“Don’t install your dummies here,” reads a poster at the prestigious Film and Television Institute of India (FTII), where the appointment of a Hindu nationalist activist as chairman triggered a month of strikes by students.
In the world’s largest film industry, some people fear the choice signals a push by Prime Minister Narendra Modi’s Hindu nationalist Bharatiya Janata Party (BJP) for control of India’s most powerful medium.
New appointments at the film school have rattled an industry already upset by changes to India’s powerful film certification panel, the Central Board of Film Certification, after its chairman and a handful of members resigned, blaming government interference.
“Anyone who is sane, and who thinks, will be worried,” said film-maker Kiran Rao, who spoke out against the new censor panel.
“This is affecting the way we function.”
There is no evidence yet that Modi’s 14-month-old government has significantly influenced the tone or content of films, but concerns are growing that it could rein in the industry’s liberal outlook in an overwhelmingly conservative society.
India’s popular films, though still laden with song-and-dance routines, have recently tackled weightier topics, such as human rights abuses by the Indian army in Kashmir, homosexuality and the caste system.
The 55-year-old film school in Pune, near Mumbai – India’s capital of film and finance – prides itself on quality cinema and has turned out some top film-makers. It is governed by the ministry of information and broadcasting.
Critics see the selection of Gajendra Chauhan, an actor known for little apart from his role in a 1980s TV serial based on the Sanskrit epic Mahabharata, as the latest in a string of political appointments to cultural and academic bodies.
Indian film, particularly Hindi-speaking Bollywood, many of whose best known actors, directors and technicians come from the school, is wildly popular in a country where one in four people is illiterate.
The films have long been one of the few aspects of Indian life that transcend barriers of caste and creed: for example, marriages between members of Hindu majority and its tiny Muslim community are not unusual, on-screen and off.
But opponents of Modi’s government say hardliners in his party want to turn secular India into a Hindu-first nation.
“Every single step this government has taken, whether in culture or education, has been to push a certain agenda,” said Shanta Gokhale, a novelist and theatre critic in Mumbai.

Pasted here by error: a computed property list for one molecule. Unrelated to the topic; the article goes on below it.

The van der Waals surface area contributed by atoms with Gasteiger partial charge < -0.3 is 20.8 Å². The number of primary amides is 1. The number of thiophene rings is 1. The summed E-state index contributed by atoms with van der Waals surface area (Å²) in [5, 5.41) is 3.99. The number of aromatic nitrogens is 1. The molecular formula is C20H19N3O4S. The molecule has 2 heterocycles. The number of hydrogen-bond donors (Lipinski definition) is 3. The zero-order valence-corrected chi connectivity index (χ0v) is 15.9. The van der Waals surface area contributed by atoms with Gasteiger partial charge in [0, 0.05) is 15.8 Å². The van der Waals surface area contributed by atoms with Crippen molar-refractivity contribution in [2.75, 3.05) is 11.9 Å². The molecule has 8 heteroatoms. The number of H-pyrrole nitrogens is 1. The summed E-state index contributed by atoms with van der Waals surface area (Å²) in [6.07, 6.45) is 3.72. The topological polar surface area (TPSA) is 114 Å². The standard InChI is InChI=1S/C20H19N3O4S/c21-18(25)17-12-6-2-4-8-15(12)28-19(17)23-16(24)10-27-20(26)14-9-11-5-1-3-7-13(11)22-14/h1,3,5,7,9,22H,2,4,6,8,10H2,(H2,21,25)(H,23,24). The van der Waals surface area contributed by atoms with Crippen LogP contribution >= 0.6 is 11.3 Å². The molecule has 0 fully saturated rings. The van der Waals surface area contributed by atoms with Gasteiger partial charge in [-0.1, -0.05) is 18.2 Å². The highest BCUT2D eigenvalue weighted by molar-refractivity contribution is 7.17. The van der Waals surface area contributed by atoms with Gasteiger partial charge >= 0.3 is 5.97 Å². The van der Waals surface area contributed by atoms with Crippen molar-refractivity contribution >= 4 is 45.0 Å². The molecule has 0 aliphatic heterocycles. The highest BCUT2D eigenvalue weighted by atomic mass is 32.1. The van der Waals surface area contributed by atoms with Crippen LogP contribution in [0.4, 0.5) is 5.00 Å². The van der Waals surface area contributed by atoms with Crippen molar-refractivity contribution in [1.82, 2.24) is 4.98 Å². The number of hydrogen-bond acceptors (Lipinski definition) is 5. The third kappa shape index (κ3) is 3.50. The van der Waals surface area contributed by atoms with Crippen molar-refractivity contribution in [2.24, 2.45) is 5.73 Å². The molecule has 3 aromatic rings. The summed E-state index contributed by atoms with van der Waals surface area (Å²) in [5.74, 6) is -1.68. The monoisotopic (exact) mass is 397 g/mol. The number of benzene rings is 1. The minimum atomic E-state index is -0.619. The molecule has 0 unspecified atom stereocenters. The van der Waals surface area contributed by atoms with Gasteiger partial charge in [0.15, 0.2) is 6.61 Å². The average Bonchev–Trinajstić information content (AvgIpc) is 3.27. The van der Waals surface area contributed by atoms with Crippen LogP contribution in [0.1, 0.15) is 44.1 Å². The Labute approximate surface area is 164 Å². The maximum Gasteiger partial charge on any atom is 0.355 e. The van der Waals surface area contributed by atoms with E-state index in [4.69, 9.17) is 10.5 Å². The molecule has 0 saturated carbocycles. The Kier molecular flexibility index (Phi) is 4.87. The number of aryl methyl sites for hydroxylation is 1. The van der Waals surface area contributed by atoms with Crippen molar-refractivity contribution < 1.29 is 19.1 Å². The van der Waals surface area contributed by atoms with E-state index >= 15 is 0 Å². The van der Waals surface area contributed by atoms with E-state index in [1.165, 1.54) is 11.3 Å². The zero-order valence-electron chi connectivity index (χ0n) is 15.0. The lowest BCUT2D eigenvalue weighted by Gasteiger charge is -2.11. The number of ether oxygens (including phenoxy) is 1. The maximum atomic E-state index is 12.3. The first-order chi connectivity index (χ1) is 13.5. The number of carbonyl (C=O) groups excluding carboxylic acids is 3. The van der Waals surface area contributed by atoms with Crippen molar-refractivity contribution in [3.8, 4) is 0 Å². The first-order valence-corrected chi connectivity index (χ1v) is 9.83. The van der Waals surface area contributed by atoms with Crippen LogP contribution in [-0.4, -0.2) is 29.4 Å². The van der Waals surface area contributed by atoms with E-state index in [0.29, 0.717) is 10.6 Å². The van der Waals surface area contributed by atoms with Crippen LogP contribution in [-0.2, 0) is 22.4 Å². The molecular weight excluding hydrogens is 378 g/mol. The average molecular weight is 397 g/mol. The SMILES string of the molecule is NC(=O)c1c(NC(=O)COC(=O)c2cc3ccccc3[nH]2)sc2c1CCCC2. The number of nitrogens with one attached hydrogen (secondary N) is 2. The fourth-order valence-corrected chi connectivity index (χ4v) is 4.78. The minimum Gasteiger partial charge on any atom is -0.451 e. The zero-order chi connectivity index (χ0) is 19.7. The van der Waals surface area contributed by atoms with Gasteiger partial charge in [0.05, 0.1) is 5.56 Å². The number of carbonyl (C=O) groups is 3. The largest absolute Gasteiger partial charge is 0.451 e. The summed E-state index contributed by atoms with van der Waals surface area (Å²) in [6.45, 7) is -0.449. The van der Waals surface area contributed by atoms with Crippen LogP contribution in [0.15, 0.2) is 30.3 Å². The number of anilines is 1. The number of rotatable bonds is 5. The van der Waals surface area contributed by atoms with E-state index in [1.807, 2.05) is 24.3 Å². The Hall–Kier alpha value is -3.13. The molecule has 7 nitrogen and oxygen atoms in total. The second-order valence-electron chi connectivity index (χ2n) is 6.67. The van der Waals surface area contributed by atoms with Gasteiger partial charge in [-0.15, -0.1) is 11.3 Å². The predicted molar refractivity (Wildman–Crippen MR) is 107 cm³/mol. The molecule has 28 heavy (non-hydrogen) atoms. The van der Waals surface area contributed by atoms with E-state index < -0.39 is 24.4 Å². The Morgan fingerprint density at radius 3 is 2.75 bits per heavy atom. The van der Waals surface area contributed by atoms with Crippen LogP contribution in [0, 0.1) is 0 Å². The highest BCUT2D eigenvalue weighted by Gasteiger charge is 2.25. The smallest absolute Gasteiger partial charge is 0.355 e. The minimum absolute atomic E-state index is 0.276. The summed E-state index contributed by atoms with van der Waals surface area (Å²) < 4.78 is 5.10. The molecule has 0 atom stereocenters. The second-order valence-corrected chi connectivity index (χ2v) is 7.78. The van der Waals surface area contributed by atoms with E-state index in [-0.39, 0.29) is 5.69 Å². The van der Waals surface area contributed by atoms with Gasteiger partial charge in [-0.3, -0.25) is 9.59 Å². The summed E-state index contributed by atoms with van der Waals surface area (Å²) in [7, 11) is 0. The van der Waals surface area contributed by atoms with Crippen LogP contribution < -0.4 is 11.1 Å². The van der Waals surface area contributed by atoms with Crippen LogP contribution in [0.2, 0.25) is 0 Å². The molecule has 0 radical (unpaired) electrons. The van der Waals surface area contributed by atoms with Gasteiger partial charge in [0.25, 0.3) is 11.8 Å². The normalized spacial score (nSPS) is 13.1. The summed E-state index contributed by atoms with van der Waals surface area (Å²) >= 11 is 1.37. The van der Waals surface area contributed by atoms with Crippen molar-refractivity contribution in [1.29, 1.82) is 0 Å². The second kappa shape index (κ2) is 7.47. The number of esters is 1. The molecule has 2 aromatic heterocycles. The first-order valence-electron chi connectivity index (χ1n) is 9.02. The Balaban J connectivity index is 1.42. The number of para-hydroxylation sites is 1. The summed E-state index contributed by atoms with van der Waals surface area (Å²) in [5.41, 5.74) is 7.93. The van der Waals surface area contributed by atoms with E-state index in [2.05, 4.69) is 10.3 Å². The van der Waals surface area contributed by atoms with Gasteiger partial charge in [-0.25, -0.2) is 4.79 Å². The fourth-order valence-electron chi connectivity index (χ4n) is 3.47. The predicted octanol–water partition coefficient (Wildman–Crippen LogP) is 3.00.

Chauhan, who campaigned for Modi’s BJP last year and has been a party member since 2004, told Reuters his political views would not influence his work at the film institute.
“Everyone has a political ideology they identify with,” Chauhan said. “So do I. But that ideology does not come in the way of my work.”
Also appointed as a school governor was documentary film-maker Anagha Ghaisas.
Her work includes a pro-Hindu film on the 1992 demolition of a mosque in the Hindu holy city of Ayodhya, an event that sparked riots in which about 2,000 people died.
Ghaisas told Reuters she was not ashamed of her background but would work to improve the institute, and for its students.
“If you get a complete majority, why would you call members of other parties to participate? It’s a political appointment, so of course you will choose people you are confident about,” she told Reuters.
After the censors’ resignations in January, the government appointed director Pahlaj Nihalani as its chief. Nihalani made his name with adult comedies in the 1990s and his latest work was a campaign video for then-candidate Modi.
Nihalani did not respond to requests for comment.
The new censors have demanded cuts in profanity and references to homosexual relationships and extramarital affairs.
One recent demand was to bleep out the usage of “Bombay”, the Anglicised, colonial-era name for Mumbai.
“It makes me incredibly scared,” said Rao, who has worked in the industry for 15 years. “This sort of expression is essential to a democracy.”